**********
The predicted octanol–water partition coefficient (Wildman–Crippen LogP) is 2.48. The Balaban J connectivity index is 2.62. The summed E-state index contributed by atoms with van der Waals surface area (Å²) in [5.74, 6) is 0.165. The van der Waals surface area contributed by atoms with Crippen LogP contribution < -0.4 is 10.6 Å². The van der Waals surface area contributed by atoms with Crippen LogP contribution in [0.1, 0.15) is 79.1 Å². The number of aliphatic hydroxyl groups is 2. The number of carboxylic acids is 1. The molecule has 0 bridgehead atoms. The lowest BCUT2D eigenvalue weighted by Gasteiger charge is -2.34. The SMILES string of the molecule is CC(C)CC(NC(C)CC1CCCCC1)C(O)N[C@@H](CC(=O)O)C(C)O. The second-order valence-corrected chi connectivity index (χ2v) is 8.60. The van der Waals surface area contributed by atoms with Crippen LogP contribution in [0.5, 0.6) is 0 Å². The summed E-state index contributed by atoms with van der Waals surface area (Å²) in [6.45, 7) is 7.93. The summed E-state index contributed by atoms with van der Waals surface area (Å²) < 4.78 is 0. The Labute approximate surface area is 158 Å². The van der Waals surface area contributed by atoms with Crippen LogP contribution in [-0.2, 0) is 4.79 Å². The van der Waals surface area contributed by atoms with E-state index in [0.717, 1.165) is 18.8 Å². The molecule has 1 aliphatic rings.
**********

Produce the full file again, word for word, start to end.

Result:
The predicted octanol–water partition coefficient (Wildman–Crippen LogP) is 2.48. The Balaban J connectivity index is 2.62. The summed E-state index contributed by atoms with van der Waals surface area (Å²) in [5.74, 6) is 0.165. The van der Waals surface area contributed by atoms with Crippen LogP contribution < -0.4 is 10.6 Å². The van der Waals surface area contributed by atoms with Crippen LogP contribution in [0.1, 0.15) is 79.1 Å². The number of aliphatic hydroxyl groups is 2. The number of carboxylic acids is 1. The molecule has 0 bridgehead atoms. The lowest BCUT2D eigenvalue weighted by Gasteiger charge is -2.34. The SMILES string of the molecule is CC(C)CC(NC(C)CC1CCCCC1)C(O)N[C@@H](CC(=O)O)C(C)O. The second-order valence-corrected chi connectivity index (χ2v) is 8.60. The van der Waals surface area contributed by atoms with Crippen LogP contribution in [0.5, 0.6) is 0 Å². The summed E-state index contributed by atoms with van der Waals surface area (Å²) in [6.45, 7) is 7.93. The summed E-state index contributed by atoms with van der Waals surface area (Å²) < 4.78 is 0. The Labute approximate surface area is 158 Å². The van der Waals surface area contributed by atoms with Crippen LogP contribution in [-0.2, 0) is 4.79 Å². The van der Waals surface area contributed by atoms with E-state index in [0.717, 1.165) is 18.8 Å². The molecule has 1 aliphatic rings.